Sauna culture heats up in North America

Relaxing the old fashioned way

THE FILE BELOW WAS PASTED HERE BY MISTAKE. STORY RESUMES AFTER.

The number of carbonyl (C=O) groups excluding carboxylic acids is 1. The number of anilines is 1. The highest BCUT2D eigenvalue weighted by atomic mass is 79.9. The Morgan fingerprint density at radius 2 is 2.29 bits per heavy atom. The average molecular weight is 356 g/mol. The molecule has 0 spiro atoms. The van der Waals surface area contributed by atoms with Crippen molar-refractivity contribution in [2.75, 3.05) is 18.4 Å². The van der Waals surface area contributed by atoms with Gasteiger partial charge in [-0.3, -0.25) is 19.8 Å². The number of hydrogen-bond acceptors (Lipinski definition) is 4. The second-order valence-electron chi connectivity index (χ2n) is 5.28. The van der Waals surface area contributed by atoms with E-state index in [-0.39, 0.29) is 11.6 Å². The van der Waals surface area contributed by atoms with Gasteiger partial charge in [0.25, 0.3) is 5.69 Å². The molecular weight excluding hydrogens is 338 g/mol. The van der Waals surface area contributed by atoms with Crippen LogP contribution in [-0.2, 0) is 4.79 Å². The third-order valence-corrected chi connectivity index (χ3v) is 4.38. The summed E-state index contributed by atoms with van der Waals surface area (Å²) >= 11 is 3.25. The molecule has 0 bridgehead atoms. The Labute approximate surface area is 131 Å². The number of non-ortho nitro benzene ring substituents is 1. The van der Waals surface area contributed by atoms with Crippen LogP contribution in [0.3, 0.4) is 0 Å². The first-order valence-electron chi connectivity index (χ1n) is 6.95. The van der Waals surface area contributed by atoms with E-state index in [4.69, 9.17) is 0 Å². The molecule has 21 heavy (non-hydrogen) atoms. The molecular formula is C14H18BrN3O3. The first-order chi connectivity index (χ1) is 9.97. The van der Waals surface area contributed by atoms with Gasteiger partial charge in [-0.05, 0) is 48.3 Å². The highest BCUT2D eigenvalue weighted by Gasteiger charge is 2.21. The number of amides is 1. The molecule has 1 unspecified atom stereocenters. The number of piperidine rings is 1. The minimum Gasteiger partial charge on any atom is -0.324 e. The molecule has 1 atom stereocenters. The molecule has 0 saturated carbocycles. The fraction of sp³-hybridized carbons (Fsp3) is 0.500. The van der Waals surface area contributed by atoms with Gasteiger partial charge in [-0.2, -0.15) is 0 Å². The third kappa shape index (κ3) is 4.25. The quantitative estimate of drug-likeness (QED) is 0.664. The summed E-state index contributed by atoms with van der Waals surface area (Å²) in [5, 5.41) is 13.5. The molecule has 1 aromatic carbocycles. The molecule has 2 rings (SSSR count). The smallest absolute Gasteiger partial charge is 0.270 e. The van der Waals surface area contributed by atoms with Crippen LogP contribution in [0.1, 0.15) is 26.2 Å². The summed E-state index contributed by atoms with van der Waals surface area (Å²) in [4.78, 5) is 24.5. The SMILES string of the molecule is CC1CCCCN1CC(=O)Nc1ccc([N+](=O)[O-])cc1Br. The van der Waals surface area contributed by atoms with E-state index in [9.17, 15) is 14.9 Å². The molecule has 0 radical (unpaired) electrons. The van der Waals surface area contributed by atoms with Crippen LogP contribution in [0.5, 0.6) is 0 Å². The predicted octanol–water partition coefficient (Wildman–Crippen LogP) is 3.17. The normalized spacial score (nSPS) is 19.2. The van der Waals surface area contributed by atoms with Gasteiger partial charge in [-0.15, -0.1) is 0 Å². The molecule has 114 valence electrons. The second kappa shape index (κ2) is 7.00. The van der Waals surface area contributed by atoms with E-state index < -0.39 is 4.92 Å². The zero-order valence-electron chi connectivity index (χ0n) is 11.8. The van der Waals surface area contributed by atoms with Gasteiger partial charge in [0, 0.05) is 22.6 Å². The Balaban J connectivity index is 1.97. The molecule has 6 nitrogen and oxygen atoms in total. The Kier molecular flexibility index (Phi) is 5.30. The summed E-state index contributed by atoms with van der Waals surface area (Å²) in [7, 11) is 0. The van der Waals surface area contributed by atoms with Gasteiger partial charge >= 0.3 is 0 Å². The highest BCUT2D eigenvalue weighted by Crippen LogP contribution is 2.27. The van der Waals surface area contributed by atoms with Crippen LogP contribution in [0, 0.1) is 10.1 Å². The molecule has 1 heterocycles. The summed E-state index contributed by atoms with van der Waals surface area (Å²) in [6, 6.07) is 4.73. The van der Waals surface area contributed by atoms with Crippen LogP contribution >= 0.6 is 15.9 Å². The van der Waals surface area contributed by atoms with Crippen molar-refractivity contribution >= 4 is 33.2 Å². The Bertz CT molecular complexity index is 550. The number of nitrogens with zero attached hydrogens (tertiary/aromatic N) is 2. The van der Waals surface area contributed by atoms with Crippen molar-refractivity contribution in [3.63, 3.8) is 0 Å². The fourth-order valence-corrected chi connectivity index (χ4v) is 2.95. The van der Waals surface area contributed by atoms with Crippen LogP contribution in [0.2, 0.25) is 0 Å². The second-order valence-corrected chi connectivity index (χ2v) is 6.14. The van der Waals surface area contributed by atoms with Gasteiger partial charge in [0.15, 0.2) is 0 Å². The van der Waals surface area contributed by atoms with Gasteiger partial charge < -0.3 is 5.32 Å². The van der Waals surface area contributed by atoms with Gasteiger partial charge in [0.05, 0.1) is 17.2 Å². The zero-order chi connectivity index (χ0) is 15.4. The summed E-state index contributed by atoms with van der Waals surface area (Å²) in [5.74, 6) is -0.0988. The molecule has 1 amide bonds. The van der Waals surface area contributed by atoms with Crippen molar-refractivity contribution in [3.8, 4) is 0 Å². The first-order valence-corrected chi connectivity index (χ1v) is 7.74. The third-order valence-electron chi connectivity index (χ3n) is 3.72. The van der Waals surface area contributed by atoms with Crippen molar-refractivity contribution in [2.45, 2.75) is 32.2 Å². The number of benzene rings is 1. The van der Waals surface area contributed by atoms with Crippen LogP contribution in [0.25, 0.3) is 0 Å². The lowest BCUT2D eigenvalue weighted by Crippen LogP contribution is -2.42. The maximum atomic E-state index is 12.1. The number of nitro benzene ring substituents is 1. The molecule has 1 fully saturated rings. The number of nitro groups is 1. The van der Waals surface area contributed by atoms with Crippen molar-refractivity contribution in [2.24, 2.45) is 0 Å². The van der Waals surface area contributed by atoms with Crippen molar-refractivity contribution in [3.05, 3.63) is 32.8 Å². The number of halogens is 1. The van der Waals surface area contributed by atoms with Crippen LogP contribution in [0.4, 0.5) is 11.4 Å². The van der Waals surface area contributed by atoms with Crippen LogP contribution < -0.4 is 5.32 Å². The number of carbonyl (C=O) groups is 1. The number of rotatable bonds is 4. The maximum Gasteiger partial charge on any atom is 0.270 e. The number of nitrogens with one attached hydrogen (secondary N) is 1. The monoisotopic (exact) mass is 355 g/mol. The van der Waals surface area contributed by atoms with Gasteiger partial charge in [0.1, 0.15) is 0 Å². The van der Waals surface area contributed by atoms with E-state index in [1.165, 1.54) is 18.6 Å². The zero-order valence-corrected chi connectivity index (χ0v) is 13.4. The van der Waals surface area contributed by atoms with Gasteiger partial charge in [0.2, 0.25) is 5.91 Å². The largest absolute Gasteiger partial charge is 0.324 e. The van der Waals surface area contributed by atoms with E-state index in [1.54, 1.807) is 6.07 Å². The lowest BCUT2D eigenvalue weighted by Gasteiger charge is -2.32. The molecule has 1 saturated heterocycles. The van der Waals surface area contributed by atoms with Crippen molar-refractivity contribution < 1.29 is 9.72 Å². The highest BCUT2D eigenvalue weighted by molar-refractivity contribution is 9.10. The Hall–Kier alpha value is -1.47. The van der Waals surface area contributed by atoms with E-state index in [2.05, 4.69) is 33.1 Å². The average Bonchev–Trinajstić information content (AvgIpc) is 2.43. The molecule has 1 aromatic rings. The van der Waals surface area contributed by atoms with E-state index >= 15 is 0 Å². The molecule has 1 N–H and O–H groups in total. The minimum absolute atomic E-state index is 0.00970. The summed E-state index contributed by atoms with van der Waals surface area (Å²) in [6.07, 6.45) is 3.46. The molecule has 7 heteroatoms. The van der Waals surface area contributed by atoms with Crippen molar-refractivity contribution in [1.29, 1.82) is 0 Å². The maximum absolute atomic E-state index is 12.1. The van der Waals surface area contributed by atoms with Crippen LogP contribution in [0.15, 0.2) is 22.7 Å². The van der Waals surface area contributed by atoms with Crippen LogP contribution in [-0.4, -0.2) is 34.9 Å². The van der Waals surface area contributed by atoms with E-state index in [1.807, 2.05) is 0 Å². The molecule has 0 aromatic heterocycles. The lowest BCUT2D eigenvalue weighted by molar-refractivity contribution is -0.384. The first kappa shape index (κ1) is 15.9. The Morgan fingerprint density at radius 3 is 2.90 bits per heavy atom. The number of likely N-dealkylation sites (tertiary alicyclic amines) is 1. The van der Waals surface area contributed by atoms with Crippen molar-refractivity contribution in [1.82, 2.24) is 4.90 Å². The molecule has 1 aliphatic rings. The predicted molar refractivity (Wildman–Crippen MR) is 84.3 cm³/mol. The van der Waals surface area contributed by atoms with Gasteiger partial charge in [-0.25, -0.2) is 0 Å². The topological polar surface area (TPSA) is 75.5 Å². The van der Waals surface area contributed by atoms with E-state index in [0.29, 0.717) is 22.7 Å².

In most North American spas services are done to you. Key concepts for The Lost Faucet is its self-directed and personalized experience. It is more affordable than most day spas in Canada. We have a β€˜you know you best’ philosophy. As such, we offer self-administered foot soaks, body scrubs, lufas, facials and body hydration for purchase. A major draw for hard core sweaters is the complimentary Aufgusses (intense infused vapour wafted with towels) and infusions (an aroma infused – often mentholated water – that is placed over the hot sauna rocks and produces a pleasurable vapour). Bathers can also opt for a self-administered venik (a tradition of stimulating the sweating process through whisking oneself with tree branches). These are the key ingredients to raising the body temperature in order to sweat and cool, which is how clients reach their optimum health benefits. Though the urban sauna house model is drawn from northern and eastern European traditions, there has been a resurgence of the hot, cold and resting cycle in North America. Quebec is known for its large sauna complexes that are expanding westward in Canada. We have seen large Nordic-style spas open in Winnipeg, Whistler, and and Kananaskis. Meanwhile, in the mid-west USA and the Pacific Northwest USA, we are seeing smaller mobile style, urban and traditional natural saunas emerge. If you would like to learn more about the building of the sauna culture in North America, please contact Lisa – she will be happy to share her passion and knowledge of how North America is changing the way they cope with winter through sauna!